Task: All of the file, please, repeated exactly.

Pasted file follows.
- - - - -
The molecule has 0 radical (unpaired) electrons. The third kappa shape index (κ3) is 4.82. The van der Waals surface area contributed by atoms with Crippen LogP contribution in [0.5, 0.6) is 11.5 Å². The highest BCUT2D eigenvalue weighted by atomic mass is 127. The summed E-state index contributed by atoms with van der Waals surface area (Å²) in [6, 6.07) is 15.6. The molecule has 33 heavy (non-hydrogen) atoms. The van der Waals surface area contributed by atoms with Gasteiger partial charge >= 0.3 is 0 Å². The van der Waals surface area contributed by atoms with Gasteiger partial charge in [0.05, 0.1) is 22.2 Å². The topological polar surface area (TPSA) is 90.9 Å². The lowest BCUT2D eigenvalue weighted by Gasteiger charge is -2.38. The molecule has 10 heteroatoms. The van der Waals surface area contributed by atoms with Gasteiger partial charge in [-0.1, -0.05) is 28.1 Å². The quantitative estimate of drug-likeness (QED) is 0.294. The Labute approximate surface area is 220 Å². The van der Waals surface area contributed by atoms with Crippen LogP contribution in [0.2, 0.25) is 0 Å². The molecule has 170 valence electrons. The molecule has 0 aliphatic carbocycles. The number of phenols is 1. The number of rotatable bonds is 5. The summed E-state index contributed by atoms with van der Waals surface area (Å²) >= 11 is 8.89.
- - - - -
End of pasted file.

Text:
The molecule has 0 radical (unpaired) electrons. The third kappa shape index (κ3) is 4.82. The van der Waals surface area contributed by atoms with Crippen LogP contribution in [0.5, 0.6) is 11.5 Å². The highest BCUT2D eigenvalue weighted by atomic mass is 127. The summed E-state index contributed by atoms with van der Waals surface area (Å²) in [6, 6.07) is 15.6. The molecule has 33 heavy (non-hydrogen) atoms. The van der Waals surface area contributed by atoms with Gasteiger partial charge >= 0.3 is 0 Å². The van der Waals surface area contributed by atoms with Gasteiger partial charge in [0.05, 0.1) is 22.2 Å². The topological polar surface area (TPSA) is 90.9 Å². The lowest BCUT2D eigenvalue weighted by Gasteiger charge is -2.38. The molecule has 10 heteroatoms. The van der Waals surface area contributed by atoms with Gasteiger partial charge in [-0.1, -0.05) is 28.1 Å². The quantitative estimate of drug-likeness (QED) is 0.294. The Labute approximate surface area is 220 Å². The van der Waals surface area contributed by atoms with Crippen LogP contribution in [0.2, 0.25) is 0 Å². The molecule has 170 valence electrons. The molecule has 0 aliphatic carbocycles. The number of phenols is 1. The number of rotatable bonds is 5. The summed E-state index contributed by atoms with van der Waals surface area (Å²) >= 11 is 8.89.